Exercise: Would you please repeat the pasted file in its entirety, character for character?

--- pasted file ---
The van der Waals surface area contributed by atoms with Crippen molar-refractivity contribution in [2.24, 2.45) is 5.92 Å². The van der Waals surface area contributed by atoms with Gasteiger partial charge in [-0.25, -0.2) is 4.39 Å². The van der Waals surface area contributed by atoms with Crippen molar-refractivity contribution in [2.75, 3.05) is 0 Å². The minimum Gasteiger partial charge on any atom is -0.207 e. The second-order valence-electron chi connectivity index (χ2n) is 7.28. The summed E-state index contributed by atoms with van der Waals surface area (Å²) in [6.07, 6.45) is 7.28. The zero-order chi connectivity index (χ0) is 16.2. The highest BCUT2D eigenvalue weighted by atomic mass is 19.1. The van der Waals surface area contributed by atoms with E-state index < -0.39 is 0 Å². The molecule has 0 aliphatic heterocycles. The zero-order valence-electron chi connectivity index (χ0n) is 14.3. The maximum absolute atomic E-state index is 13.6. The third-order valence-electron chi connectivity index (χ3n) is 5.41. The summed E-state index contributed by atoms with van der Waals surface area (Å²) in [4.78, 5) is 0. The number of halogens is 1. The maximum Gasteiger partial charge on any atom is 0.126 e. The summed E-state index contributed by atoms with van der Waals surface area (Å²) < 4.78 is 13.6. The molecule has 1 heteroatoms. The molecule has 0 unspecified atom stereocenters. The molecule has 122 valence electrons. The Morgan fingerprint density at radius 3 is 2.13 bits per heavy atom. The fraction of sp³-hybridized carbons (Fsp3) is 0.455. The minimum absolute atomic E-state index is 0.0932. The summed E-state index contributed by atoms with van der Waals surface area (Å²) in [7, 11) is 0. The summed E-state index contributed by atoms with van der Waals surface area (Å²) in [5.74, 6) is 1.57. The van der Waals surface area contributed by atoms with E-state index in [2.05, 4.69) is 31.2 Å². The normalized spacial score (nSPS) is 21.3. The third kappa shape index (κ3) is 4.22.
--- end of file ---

The van der Waals surface area contributed by atoms with Crippen molar-refractivity contribution in [2.24, 2.45) is 5.92 Å². The van der Waals surface area contributed by atoms with Gasteiger partial charge in [-0.25, -0.2) is 4.39 Å². The van der Waals surface area contributed by atoms with Crippen molar-refractivity contribution in [2.75, 3.05) is 0 Å². The minimum Gasteiger partial charge on any atom is -0.207 e. The second-order valence-electron chi connectivity index (χ2n) is 7.28. The summed E-state index contributed by atoms with van der Waals surface area (Å²) in [6.07, 6.45) is 7.28. The zero-order chi connectivity index (χ0) is 16.2. The highest BCUT2D eigenvalue weighted by atomic mass is 19.1. The van der Waals surface area contributed by atoms with E-state index < -0.39 is 0 Å². The molecule has 0 aliphatic heterocycles. The zero-order valence-electron chi connectivity index (χ0n) is 14.3. The maximum absolute atomic E-state index is 13.6. The third-order valence-electron chi connectivity index (χ3n) is 5.41. The summed E-state index contributed by atoms with van der Waals surface area (Å²) in [4.78, 5) is 0. The number of halogens is 1. The maximum Gasteiger partial charge on any atom is 0.126 e. The summed E-state index contributed by atoms with van der Waals surface area (Å²) < 4.78 is 13.6. The molecule has 1 heteroatoms. The molecule has 0 unspecified atom stereocenters. The molecule has 122 valence electrons. The Morgan fingerprint density at radius 3 is 2.13 bits per heavy atom. The fraction of sp³-hybridized carbons (Fsp3) is 0.455. The minimum absolute atomic E-state index is 0.0932. The summed E-state index contributed by atoms with van der Waals surface area (Å²) in [7, 11) is 0. The summed E-state index contributed by atoms with van der Waals surface area (Å²) in [5.74, 6) is 1.57. The van der Waals surface area contributed by atoms with E-state index in [2.05, 4.69) is 31.2 Å². The normalized spacial score (nSPS) is 21.3. The third kappa shape index (κ3) is 4.22.